Friday, October 27, 2006

What is Grace?

The grace of God has been a major theme in my life, hence my naming my first born, Karis (charis) Elizabeth, and my third child Gloria Grace (Eph 1.6).

BDAG offers at least five ways the Greek word charis is used in scripture:

1. a winning quality or attractiveness that invites a favorable reaction, graciousness, attractiveness, charm, winsomeness
2. a beneficent disposition toward someone, favor, grace, gracious care/help, goodwill
3. practical application of goodwill, (a sign of) favor, gracious deed/gift, benefaction
4. exceptional effect produced by generosity, favor
5. response to generosity or beneficence, thanks, gratitude

Under the forth definition there is a short entry that touches upon a significant aspect of grace:

The charis of God manifests itself in various charismata: Ro 12:6; Eph 4:7; 1 Pt 4:10. This brings into view a number of passages in which charis is evidently to be understood in a very concrete sense. It is hardly to be differentiated fr. dunamis theou or fr. gnosko or doxa

Grace is “hardly to be differentiated from the power of God.” Is this not the gospel? The grace of God is not merely some cosmic idea about God’s favor, but rather, it is the very power of God used in beneficial ways on behalf of his people.

If there was one thing that I think the PCA needs to learn, it is this. Grace is not merely God’s disposition towards fallen men that keeps him from destroying us, but is rather, the power of God to transform the lives of broken rebellious children of Satan into well ordered and obedient children on God.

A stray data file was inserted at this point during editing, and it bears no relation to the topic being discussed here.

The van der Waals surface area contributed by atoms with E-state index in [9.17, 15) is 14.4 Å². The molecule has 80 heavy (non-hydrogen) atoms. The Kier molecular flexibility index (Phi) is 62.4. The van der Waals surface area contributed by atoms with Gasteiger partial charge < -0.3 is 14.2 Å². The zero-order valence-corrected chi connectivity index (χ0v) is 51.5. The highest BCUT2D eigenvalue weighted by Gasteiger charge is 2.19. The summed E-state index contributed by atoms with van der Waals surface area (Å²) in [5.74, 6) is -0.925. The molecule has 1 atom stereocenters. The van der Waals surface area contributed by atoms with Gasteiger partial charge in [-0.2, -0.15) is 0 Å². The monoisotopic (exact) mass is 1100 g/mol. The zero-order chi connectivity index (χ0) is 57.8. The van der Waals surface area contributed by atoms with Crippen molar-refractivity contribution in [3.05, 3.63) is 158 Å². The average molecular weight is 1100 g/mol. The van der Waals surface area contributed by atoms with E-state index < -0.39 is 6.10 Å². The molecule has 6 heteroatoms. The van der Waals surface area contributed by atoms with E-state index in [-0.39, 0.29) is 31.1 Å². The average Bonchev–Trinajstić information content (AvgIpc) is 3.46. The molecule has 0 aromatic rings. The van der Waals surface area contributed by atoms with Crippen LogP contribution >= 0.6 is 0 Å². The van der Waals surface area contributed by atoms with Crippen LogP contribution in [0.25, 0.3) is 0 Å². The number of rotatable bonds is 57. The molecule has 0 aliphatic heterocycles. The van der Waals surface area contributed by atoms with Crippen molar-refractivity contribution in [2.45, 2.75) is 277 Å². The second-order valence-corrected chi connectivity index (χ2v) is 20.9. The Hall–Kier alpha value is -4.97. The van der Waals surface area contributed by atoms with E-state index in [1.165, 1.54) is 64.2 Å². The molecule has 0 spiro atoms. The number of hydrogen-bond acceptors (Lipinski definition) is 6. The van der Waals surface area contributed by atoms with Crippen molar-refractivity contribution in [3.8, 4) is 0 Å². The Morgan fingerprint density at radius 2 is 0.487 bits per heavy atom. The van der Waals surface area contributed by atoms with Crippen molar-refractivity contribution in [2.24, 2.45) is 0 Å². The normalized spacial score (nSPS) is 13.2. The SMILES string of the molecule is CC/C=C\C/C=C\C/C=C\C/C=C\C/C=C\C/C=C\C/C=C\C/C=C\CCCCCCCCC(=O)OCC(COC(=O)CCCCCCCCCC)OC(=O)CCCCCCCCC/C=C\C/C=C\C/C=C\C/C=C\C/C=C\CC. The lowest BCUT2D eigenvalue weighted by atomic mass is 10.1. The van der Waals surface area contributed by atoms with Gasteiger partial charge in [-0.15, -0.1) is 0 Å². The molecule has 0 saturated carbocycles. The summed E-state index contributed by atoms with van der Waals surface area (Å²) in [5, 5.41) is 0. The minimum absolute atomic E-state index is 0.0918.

This is the message of Paul’s epistle to the Ephesians. The same power which raised Jesus from the dead is now at work in those who were formerly call sons of disobedience. This resurrection power is now raising up a people who delight to do God’s will.

When this powerful grace of God is at work in our lives, then the peace of God which surpasses understanding settles upon our lives.

2 comments:

Jon said...

"This resurrection power is now raising up a people who delight to do God’s will."

I was studying the resurrection yesterday and for the first time noticed its central role in the content of saving faith.

"If you confess with your mouth that Jesus is Lord, and believe in your heart that God raised him from the dead, you will be saved."

I noticed it doesn't say, "If you believe in your heart that he died for your sins you will be saved."

I was looking into this verse because I was trying to understand the verse that says, "He was raised for our justification."

The question arose for me, why did he have to be raised for our justification? I had always thought that we were justified by his death, not his resurrection. In looking into it, I started to notice that his present role as Mediator is contingent upon his resurrection. And also, if Jesus had not been raised, there would have been no Firstfruits in the new life.

Christopher said...

My reading of the New Testament says there are at least two major things going on in the work of Christ. First, his death atones for our sins. That is, he pays the penalty for our sin. Second, his resurrection vindicates (justifies) the elect. In the first place we are forgiven for our sin. In the second place we are born from above by being recreated in the image of Jesus. Yet since we are still in these mortal bodies which have not been changed, we enter into mortal combat with sin and Jesus intercedes for us as the commander in chief and sends his Holy Spirit to help us overcome the world, even as he did.

ESV Romans 8:34 Who is to condemn? Christ Jesus is the one who died- more than that, who was raised- who is at the right hand of God, who indeed is interceding for us.